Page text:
ARDS – acute respiratory distress syndrome and ALI – acute lung injury, are essentially the same disease; ARDS is the more serious end of the spectrum, and for the purpose of this article, we will refer to the disease as ARDS.
>ARDS is essentially acute lung inflammation as a result of sepsis, pneumonia, (these two causes account for 60% of cases), trauma or aspiration. It also sometimes results in the case of shock, either through direct ischaemic damage, or as a result of reperfusion damage.
The causes are often divided into direct and indirect lung injury, e.g.:
- Direct – trauma, aspiration pneumonia, fat embolism, alveolar haemorrhage
- Indirect – sepsis, systemic trauma, shock, stroke, drug overdose (aspirin, heroin), burns, liver failure, pancreatitis, massive blood transfusion, head injury, pregnancy, eclampsia, malaria
- Results from local or systematic inflammatory processes. Cytokines and other inflammatory mediators recruit macrophages and neutrophils to the area
- These WC’s then release other inflammatory agents, and there is disruption of the boundary between lung tissue and normal capillaries, leading to ‘leaking’ of blood products (blood / protein etc) into the air spaces.
- This process generally occurs throughout the lung tissue
- There is reduced lung compliance, and disruption of surfactant leading to collapse of airways
Signs and Symptoms
- Can be difficult to differentiate from ACUTE HEART FAILURE
- Can distinguish between the two by taking a pulmonary wedge pressure measurement.
- Infection may also be a similar presentation
- Bilateral Basal crepitations / other abnormal breath sounds
- Chest pain
- Peripheral vasodilation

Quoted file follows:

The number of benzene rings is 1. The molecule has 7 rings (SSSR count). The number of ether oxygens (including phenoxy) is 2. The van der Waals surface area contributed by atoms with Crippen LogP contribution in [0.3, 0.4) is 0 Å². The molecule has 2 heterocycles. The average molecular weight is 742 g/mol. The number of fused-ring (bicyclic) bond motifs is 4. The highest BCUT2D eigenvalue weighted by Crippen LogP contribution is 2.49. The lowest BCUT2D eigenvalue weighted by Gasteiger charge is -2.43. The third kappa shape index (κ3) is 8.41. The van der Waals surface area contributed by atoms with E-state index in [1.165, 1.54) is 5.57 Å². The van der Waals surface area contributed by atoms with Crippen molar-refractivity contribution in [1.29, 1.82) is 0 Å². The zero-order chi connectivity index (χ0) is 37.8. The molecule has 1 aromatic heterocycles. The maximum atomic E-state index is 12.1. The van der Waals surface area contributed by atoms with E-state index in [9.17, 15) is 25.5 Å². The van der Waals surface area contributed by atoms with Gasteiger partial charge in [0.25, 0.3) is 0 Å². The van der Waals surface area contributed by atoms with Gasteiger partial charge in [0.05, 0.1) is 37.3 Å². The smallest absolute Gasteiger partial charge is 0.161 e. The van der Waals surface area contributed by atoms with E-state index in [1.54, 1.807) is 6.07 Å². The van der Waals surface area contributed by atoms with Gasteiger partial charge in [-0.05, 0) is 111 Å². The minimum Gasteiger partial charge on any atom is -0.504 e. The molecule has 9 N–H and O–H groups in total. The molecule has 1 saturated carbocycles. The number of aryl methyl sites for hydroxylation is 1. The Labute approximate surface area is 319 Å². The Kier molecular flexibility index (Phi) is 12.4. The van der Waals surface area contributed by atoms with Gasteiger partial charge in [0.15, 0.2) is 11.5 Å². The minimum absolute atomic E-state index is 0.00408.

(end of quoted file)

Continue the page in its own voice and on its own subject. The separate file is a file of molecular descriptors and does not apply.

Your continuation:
- Acute onset
- PCWP – pulmonary capillary wedge pressure – <19mmHg
- CXR – demonstrating bilateral diffuse infiltrates
- Refractory hypoxaemia – PO2:FiO2 <200
- (Total thoracic compliance <30ml/cm H2O) – helpful but not necessary to fulfil diagnostic criteria
- Amylase, FBC, U+E, CRP
- ESR is not generally useful as this measures more chronic inflammation
- Low O2 – often does not respond well to prescribed O2
- pH – can be low initially (due to respiratory acidosis), or may be high in the presence of sepsis, or as a result of the underlying cause of ARDS
- Bilateral, widespread infiltrates. May take several hours to appear on CXR after the onset of symptoms
Pulmonary catheter – to measure pulmonary capillary wedge pressure. This is to rule out heart failure. Pressure of <19mmHg is required to consider ARDS as a diagnosis
Mortality is about 50-75%
- Try 40-60% O2 on CPAP
- If ABG O2 remains <8.2kPa, then give mechanical ventilation (intubate)
- This can be dangerous, as the high tidal volumes/pressures involved due to poor lung compliance, can lead to pneumothorax
- Keep the tidal volume and pressures as low as possible. This helps to achieve positive end expiratory pressures (PEEP) – as does CPAP.
- Give fluids
- Consider pulmonary vasodilator to combat high intrapulmonary pressures ( e.g. inhaled nitric oxide)
- Consider an ionotrope (increase cardiac output without affecting rate), such as dobutamine